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Re: performance for high-volume log insertion

From: david(at)lang(dot)hm
To: Stephen Frost <sfrost(at)snowman(dot)net>
Cc: James Mansion <james(at)mansionfamily(dot)plus(dot)com>, pgsql-performance(at)postgresql(dot)org
Subject: Re: performance for high-volume log insertion
Date: 2009-04-22 00:12:26
Message-ID: alpine.DEB.1.10.0904211709030.12662@asgard.lang.hm (view raw or flat)
Thread:
Lists: pgsql-performance
On Tue, 21 Apr 2009, Stephen Frost wrote:

> * James Mansion (james(at)mansionfamily(dot)plus(dot)com) wrote:
>> david(at)lang(dot)hm wrote:
>>> on the other hand, when you have a full queue (lots of stuff to
>>> insert) is when you need the performance the most. if it's enough of a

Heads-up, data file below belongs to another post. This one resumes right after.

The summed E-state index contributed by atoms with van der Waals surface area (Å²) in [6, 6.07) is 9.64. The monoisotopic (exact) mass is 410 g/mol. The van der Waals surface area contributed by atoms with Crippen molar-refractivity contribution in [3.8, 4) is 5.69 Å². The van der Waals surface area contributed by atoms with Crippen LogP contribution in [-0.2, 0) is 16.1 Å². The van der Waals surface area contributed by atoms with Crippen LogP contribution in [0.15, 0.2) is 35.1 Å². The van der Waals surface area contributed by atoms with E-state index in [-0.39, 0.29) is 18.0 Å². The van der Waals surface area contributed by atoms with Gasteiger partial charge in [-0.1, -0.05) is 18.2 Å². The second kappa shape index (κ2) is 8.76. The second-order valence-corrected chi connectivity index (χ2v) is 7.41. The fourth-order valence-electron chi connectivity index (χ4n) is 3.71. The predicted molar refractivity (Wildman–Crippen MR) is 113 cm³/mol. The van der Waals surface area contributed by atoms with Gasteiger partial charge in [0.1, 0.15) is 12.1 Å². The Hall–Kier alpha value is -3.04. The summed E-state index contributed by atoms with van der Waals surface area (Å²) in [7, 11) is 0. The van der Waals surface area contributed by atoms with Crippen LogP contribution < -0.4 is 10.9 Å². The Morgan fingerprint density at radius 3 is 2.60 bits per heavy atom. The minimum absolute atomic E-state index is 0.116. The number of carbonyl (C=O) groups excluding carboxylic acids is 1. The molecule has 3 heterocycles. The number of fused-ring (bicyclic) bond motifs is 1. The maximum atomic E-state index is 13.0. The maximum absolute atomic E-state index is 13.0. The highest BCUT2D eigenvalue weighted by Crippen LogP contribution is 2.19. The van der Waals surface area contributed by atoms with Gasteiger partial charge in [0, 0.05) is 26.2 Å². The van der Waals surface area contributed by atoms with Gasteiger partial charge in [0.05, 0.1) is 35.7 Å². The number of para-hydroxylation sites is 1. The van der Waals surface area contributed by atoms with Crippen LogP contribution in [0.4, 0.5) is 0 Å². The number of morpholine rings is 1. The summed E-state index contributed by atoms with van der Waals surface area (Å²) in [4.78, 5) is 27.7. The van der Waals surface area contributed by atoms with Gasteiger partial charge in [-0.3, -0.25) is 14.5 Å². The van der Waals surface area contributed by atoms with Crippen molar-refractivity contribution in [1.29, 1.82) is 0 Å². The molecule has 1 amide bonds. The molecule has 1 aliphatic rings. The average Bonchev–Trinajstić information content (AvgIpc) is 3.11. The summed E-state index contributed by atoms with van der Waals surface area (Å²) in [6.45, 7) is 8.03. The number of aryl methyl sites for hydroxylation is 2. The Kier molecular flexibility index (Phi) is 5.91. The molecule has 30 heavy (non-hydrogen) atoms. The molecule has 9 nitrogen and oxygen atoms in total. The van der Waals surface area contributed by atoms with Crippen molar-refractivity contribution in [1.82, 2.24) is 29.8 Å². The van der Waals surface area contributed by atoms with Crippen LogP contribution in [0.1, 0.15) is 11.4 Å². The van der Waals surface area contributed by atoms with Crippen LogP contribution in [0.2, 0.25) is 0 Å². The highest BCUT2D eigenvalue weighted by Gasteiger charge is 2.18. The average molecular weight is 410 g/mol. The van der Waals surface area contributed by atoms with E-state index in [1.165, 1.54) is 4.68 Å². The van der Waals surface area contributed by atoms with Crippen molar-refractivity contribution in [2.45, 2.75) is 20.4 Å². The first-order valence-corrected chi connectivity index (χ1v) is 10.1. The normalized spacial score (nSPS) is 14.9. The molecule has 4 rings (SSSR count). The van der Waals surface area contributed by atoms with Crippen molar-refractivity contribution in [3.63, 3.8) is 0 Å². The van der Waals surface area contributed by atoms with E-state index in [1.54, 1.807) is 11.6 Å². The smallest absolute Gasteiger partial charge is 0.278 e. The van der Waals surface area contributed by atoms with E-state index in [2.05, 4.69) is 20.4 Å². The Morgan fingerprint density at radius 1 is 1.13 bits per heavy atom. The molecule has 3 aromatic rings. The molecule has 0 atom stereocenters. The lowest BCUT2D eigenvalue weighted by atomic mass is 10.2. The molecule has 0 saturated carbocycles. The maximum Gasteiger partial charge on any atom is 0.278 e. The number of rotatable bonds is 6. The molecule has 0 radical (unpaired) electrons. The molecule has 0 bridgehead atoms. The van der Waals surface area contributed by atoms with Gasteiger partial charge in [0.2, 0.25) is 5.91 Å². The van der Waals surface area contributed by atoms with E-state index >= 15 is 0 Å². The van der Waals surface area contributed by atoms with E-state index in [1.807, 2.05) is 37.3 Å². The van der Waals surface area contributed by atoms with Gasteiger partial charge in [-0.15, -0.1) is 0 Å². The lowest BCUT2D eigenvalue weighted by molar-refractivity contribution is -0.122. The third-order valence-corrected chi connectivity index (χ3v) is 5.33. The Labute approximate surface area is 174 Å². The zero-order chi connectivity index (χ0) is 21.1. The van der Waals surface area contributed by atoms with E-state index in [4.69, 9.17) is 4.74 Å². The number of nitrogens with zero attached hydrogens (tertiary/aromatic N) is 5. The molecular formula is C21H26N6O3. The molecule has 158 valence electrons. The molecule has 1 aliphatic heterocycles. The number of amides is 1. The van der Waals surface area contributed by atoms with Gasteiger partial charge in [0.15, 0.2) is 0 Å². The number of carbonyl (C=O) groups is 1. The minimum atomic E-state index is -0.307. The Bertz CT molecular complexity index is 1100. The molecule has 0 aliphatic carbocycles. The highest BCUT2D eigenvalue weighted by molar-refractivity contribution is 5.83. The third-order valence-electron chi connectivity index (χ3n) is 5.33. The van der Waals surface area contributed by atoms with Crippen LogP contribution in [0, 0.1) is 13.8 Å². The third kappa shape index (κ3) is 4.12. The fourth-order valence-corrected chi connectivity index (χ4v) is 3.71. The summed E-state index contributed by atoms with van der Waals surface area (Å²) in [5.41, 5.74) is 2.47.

>>> win on the database side, it could be worth more effort on the
>>> applicaiton side.
>> Are you sure preparing a simple insert is really worthwhile?
>>
>> I'd check if I were you.  It shouldn't take long to plan.
>
> Using prepared queries, at least if you use PQexecPrepared or
> PQexecParams, also reduces the work required on the client to build the
> whole string, and the parsing overhead on the database side to pull it
> apart again.  That's where the performance is going to be improved by
> going that route, not so much in eliminating the planning.

in a recent thread about prepared statements, where it was identified that 
since the planning took place at the time of the prepare you sometimes 
have worse plans than for non-prepared statements, a proposal was made to 
have a 'pre-parsed, but not pre-planned' version of a prepared statement. 
This was dismissed as a waste of time (IIRC by Tom L) as the parsing time 
was negligable.

was that just because it was a more complex query to plan?

David Lang

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